Harold Robbins (1916–1997) is one of the best-selling American fiction writers of all time, ranking 5th on the World’s Best-Selling Fiction Author List just behind William Shakespeare and Agatha Christie. He wrote over 25 best-selling novels, sold more than 750 million copies in 42 languages and spent over 300 weeks combined on <i>The New York Times</i> best sellers list. His books were adapted into 13 commercially successful films and also television series that garnered numerous Oscar®, Golden Globe® and Primetime Emmy® nominations starring Steve McQueen, Elvis Presley, Laurence Olivier, Bette Davis, Robert Duvall, Tommy Lee Jones and more.
The self-proclaimed "world’s best writer in plain English," Robbins wrote novels that resonated with audiences due to their graphic depictions of sex, violence, power and drugs, and the multilayered complexities of his characters, as evidenced by his best-selling novels <i>Never Love a Stranger</i>, <i>The Carpetbaggers</i>, <i>Where Love Has Gone</i>, and <i>The Adventurers</i>. He once said in an interview: "People make their own choices every day about what they are willing to do. We don’t have the right to judge them or label them. At least walk in their shoes before you do."
Robbins’ personal life was as fascinating to the public as his novels. An enthusiastic participant in the social and sexual revolution of the 1960s, Robbins cultivated a "playboy" image and maintained friendships with stars including Frank Sinatra, Clint Eastwood, Tony Bennett, Sammy Davis, Jr., Dino De Laurentiis, Robert Evans, Ringo Starr, Barbara Eden, Lena Horne and Quincy Jones, and was one of the first novelists to be prominently featured in gossip magazines, earning him the title of "The World’s First Rock Star Author."
In The New York Times #1 best-seller The Carpetbaggers, readers were introduced to Jonas Cord, a man who wanted it all—and got it when his father died and the Cord fortune became his. But everything wasn’t enough, and Jonas wanted more…
Now the compelling sequel, The Raiders, continues the electrifying saga of the Cord family. When Jonas makes some regrettable business decisions that attract the wrath of the Las Vegas mob, he flees to Mexico where he reconnects with an old lover and a son he never knew he had. Soon father and son are locked in a deadly struggle for control of the family’s fortune—with much more than money on the line.
In this novel of decadence, betrayal, lust, and unimaginable wealth, Harold Robbins once again proves his power to shock, inspire, and above all else, entertain.
From the author of The New York Times #1 best-selling novel The Carpetbaggers comes a story inspired by the real-life murder of Johnny Stompanato, allegedly stabbed to death by the daughter of his lover, actress Lana Turner. Where Love Has Gone is a thrilling tale of greed, betrayal, and passion. When first published in 1962, the novel rocked Hollywood to its core, staying on The New York Times best sellers list for 14 weeks—and it is now for the first time available digitally.
In love and soon to be a father, Luke Carey has the life he’s always wanted. That is, until a mysterious late-night phone call summons him to San Francisco. Luke’s first daughter whom he hasn’t seen in six years, fourteen-year-old Danielle, needs him, and he’s desperate to do anything he can to help. But coming back into Danielle’s life means facing his ex-wife Nora, and the explosive, violent drama of the life he left behind.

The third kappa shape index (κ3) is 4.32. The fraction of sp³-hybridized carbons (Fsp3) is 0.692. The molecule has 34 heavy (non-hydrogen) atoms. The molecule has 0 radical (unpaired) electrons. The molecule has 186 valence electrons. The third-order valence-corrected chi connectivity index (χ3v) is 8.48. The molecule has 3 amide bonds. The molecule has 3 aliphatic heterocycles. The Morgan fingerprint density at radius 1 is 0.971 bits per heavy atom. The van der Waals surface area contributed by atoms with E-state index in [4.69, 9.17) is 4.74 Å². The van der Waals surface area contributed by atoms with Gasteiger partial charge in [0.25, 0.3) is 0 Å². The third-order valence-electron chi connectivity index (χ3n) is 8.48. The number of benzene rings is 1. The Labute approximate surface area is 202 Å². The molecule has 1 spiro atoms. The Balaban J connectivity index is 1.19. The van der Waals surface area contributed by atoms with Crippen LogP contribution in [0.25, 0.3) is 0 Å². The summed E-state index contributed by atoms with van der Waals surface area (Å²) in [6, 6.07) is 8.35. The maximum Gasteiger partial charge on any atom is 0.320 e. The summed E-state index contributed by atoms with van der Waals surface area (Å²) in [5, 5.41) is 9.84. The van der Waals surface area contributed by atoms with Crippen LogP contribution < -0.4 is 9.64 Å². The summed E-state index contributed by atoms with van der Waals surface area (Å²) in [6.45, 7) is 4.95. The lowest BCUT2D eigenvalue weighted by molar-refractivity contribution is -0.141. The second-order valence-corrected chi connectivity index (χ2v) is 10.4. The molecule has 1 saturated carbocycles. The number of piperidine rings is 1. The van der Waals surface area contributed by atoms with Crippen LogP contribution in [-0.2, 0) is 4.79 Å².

Where Love Has Gone was adapted into the Academy Award®-nominated blockbuster film of the same name, starring Oscar® winners Bette Davis and Susan Hayward.
"Robbins’ characters are compelling, his dialogue is dramatic, and his style is simple and straightforward." —The LA Times
In a raging sandstorm, two men with their pregnant wives fatefully meet in the desert: Samir Al Fay, a Muslim doctor whose son will be named heir to the Prince of Beirut; and Isaiah Ben Ezra, a grizzled Jewish militant Zionist heading to the Promised Land. The women give birth—Samir’s unconscious wife delivers a stillborn girl, Ben Ezra’s wife dies delivering a healthy boy. Transcending their differences, Ben Ezra gives his son to Samir. Only these two men know the truth of the boy’s origin, and Samir vows to raise him as his true son—naming him Badyr.
Years later, Badyr—now known as "The Pirate"—has become one of the wealthiest and most powerful Arabic entrepreneurs in the Middle East. Educated in the West, Badyr is more western than Arabic—but remains grounded in his perceived heritage and distrustful of Jews. The Pirate is seemingly invincible, and with his looks, charm, and unending supply of money, no woman can resist him. But two women have power over his fate: one a long-lost love, another obsessed with the search for her missing father.
However, it’s not just Badyr’s heart at risk. A web of political intrigue, corruption and terrorism threatens the business empire he worked to build, and he is drawn into a shadowy world of decadence, passion, and betrayal. Soon Badyr must decide whom he can trust, risking his life, family and fortune in that decision—and finds allies in the most unlikely of places, shocked by the reality he discovers.
From the author of The New York Times #1 best-seller The Carpetbaggers comes a compelling tale of decadence, luxury, greed, and international intrigue set against a backdrop of Middle East oil and global terrorism. The Pirate was later adapted into the star-studded CBS miniseries featuring Anne Archer, Eli Wallach, Christopher Lee, Ian McShane, Armand Assante and more.
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